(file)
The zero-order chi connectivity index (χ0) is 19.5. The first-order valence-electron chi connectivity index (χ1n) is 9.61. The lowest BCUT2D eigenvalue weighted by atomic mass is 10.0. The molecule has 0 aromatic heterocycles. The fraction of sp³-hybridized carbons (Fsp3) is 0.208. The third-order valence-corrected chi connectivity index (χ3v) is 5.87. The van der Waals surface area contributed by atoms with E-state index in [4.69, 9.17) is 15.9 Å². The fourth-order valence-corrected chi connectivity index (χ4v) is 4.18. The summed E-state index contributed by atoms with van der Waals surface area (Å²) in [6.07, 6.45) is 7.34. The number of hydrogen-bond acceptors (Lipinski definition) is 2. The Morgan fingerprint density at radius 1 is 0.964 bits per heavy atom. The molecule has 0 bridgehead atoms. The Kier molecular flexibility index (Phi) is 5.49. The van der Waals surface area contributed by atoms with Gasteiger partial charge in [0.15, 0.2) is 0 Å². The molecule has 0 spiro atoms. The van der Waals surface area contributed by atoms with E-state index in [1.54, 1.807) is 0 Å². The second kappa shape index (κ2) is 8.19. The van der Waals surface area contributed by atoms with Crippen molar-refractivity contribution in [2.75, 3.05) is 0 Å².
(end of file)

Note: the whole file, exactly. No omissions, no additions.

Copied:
The zero-order chi connectivity index (χ0) is 19.5. The first-order valence-electron chi connectivity index (χ1n) is 9.61. The lowest BCUT2D eigenvalue weighted by atomic mass is 10.0. The molecule has 0 aromatic heterocycles. The fraction of sp³-hybridized carbons (Fsp3) is 0.208. The third-order valence-corrected chi connectivity index (χ3v) is 5.87. The van der Waals surface area contributed by atoms with E-state index in [4.69, 9.17) is 15.9 Å². The fourth-order valence-corrected chi connectivity index (χ4v) is 4.18. The summed E-state index contributed by atoms with van der Waals surface area (Å²) in [6.07, 6.45) is 7.34. The number of hydrogen-bond acceptors (Lipinski definition) is 2. The Morgan fingerprint density at radius 1 is 0.964 bits per heavy atom. The molecule has 0 bridgehead atoms. The Kier molecular flexibility index (Phi) is 5.49. The van der Waals surface area contributed by atoms with Gasteiger partial charge in [0.15, 0.2) is 0 Å². The molecule has 0 spiro atoms. The van der Waals surface area contributed by atoms with E-state index in [1.54, 1.807) is 0 Å². The second kappa shape index (κ2) is 8.19. The van der Waals surface area contributed by atoms with Crippen molar-refractivity contribution in [2.75, 3.05) is 0 Å².